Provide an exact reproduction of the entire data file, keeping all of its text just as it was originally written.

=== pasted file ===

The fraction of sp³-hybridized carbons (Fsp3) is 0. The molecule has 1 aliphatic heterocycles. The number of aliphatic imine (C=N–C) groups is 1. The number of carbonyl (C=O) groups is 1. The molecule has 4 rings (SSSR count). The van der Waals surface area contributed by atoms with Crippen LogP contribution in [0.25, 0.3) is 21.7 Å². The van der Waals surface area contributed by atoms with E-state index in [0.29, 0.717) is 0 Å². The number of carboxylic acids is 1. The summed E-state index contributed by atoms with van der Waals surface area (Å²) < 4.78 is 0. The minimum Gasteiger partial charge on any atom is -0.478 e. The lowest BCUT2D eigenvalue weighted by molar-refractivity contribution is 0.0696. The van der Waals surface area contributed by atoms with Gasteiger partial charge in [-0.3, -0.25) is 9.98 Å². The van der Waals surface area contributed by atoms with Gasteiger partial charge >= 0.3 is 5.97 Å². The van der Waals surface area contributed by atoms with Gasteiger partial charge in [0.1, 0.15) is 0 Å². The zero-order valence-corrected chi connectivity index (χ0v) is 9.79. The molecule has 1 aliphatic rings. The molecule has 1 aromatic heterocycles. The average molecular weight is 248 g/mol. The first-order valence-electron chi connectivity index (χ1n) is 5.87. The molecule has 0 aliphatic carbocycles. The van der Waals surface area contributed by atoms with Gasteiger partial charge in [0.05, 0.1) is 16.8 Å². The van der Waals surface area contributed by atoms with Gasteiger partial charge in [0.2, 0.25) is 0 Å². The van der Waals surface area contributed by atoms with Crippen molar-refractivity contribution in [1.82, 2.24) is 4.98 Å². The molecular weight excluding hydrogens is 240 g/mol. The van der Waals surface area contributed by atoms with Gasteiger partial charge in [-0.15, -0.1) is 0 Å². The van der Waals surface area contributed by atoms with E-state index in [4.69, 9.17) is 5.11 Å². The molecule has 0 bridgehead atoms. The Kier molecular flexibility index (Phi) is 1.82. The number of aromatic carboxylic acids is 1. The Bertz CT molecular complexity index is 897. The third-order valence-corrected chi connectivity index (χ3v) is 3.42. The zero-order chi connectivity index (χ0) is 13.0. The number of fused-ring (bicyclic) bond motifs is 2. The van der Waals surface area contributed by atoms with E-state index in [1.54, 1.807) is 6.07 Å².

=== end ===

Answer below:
The fraction of sp³-hybridized carbons (Fsp3) is 0. The molecule has 1 aliphatic heterocycles. The number of aliphatic imine (C=N–C) groups is 1. The number of carbonyl (C=O) groups is 1. The molecule has 4 rings (SSSR count). The van der Waals surface area contributed by atoms with Crippen LogP contribution in [0.25, 0.3) is 21.7 Å². The van der Waals surface area contributed by atoms with E-state index in [0.29, 0.717) is 0 Å². The number of carboxylic acids is 1. The summed E-state index contributed by atoms with van der Waals surface area (Å²) < 4.78 is 0. The minimum Gasteiger partial charge on any atom is -0.478 e. The lowest BCUT2D eigenvalue weighted by molar-refractivity contribution is 0.0696. The van der Waals surface area contributed by atoms with Gasteiger partial charge in [-0.3, -0.25) is 9.98 Å². The van der Waals surface area contributed by atoms with Gasteiger partial charge >= 0.3 is 5.97 Å². The van der Waals surface area contributed by atoms with Gasteiger partial charge in [0.1, 0.15) is 0 Å². The zero-order valence-corrected chi connectivity index (χ0v) is 9.79. The molecule has 1 aliphatic rings. The molecule has 1 aromatic heterocycles. The average molecular weight is 248 g/mol. The first-order valence-electron chi connectivity index (χ1n) is 5.87. The molecule has 0 aliphatic carbocycles. The van der Waals surface area contributed by atoms with Gasteiger partial charge in [0.05, 0.1) is 16.8 Å². The van der Waals surface area contributed by atoms with Gasteiger partial charge in [0.2, 0.25) is 0 Å². The van der Waals surface area contributed by atoms with Crippen molar-refractivity contribution in [1.82, 2.24) is 4.98 Å². The molecular weight excluding hydrogens is 240 g/mol. The van der Waals surface area contributed by atoms with Gasteiger partial charge in [-0.15, -0.1) is 0 Å². The van der Waals surface area contributed by atoms with E-state index in [4.69, 9.17) is 5.11 Å². The molecule has 0 bridgehead atoms. The Kier molecular flexibility index (Phi) is 1.82. The number of aromatic carboxylic acids is 1. The Bertz CT molecular complexity index is 897. The third-order valence-corrected chi connectivity index (χ3v) is 3.42. The zero-order chi connectivity index (χ0) is 13.0. The number of fused-ring (bicyclic) bond motifs is 2. The van der Waals surface area contributed by atoms with E-state index in [1.54, 1.807) is 6.07 Å².